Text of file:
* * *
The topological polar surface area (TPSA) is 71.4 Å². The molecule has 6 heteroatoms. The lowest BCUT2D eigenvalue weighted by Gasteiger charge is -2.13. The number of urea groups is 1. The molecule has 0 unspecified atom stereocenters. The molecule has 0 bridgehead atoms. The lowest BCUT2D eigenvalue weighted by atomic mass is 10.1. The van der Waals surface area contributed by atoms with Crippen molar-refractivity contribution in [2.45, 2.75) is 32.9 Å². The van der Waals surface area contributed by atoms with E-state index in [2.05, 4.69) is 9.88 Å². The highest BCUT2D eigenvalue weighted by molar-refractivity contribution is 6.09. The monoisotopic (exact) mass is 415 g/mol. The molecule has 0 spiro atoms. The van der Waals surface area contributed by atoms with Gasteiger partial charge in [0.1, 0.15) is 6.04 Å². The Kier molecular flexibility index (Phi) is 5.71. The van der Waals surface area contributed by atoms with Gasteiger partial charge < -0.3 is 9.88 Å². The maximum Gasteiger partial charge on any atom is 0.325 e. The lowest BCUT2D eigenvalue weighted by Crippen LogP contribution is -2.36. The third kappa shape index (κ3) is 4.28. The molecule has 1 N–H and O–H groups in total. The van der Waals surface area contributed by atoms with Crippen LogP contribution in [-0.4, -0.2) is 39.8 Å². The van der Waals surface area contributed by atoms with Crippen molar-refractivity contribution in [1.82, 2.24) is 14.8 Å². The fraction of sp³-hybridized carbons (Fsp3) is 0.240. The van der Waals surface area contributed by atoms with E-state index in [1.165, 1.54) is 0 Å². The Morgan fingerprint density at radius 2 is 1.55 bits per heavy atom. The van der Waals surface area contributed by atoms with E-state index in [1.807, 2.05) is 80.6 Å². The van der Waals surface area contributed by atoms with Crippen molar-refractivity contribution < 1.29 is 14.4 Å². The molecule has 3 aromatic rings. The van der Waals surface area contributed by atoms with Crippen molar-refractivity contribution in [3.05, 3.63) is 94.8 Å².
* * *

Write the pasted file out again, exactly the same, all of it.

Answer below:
The topological polar surface area (TPSA) is 71.4 Å². The molecule has 6 heteroatoms. The lowest BCUT2D eigenvalue weighted by Gasteiger charge is -2.13. The number of urea groups is 1. The molecule has 0 unspecified atom stereocenters. The molecule has 0 bridgehead atoms. The lowest BCUT2D eigenvalue weighted by atomic mass is 10.1. The van der Waals surface area contributed by atoms with Crippen molar-refractivity contribution in [2.45, 2.75) is 32.9 Å². The van der Waals surface area contributed by atoms with E-state index in [2.05, 4.69) is 9.88 Å². The highest BCUT2D eigenvalue weighted by molar-refractivity contribution is 6.09. The monoisotopic (exact) mass is 415 g/mol. The molecule has 0 spiro atoms. The van der Waals surface area contributed by atoms with Gasteiger partial charge in [0.1, 0.15) is 6.04 Å². The Kier molecular flexibility index (Phi) is 5.71. The van der Waals surface area contributed by atoms with Gasteiger partial charge < -0.3 is 9.88 Å². The maximum Gasteiger partial charge on any atom is 0.325 e. The lowest BCUT2D eigenvalue weighted by Crippen LogP contribution is -2.36. The third kappa shape index (κ3) is 4.28. The molecule has 1 N–H and O–H groups in total. The van der Waals surface area contributed by atoms with Crippen LogP contribution in [-0.4, -0.2) is 39.8 Å². The van der Waals surface area contributed by atoms with Crippen molar-refractivity contribution in [1.82, 2.24) is 14.8 Å². The fraction of sp³-hybridized carbons (Fsp3) is 0.240. The van der Waals surface area contributed by atoms with E-state index in [1.165, 1.54) is 0 Å². The Morgan fingerprint density at radius 2 is 1.55 bits per heavy atom. The van der Waals surface area contributed by atoms with E-state index in [1.807, 2.05) is 80.6 Å². The van der Waals surface area contributed by atoms with Crippen molar-refractivity contribution < 1.29 is 14.4 Å². The molecule has 3 aromatic rings. The van der Waals surface area contributed by atoms with Crippen molar-refractivity contribution in [3.05, 3.63) is 94.8 Å².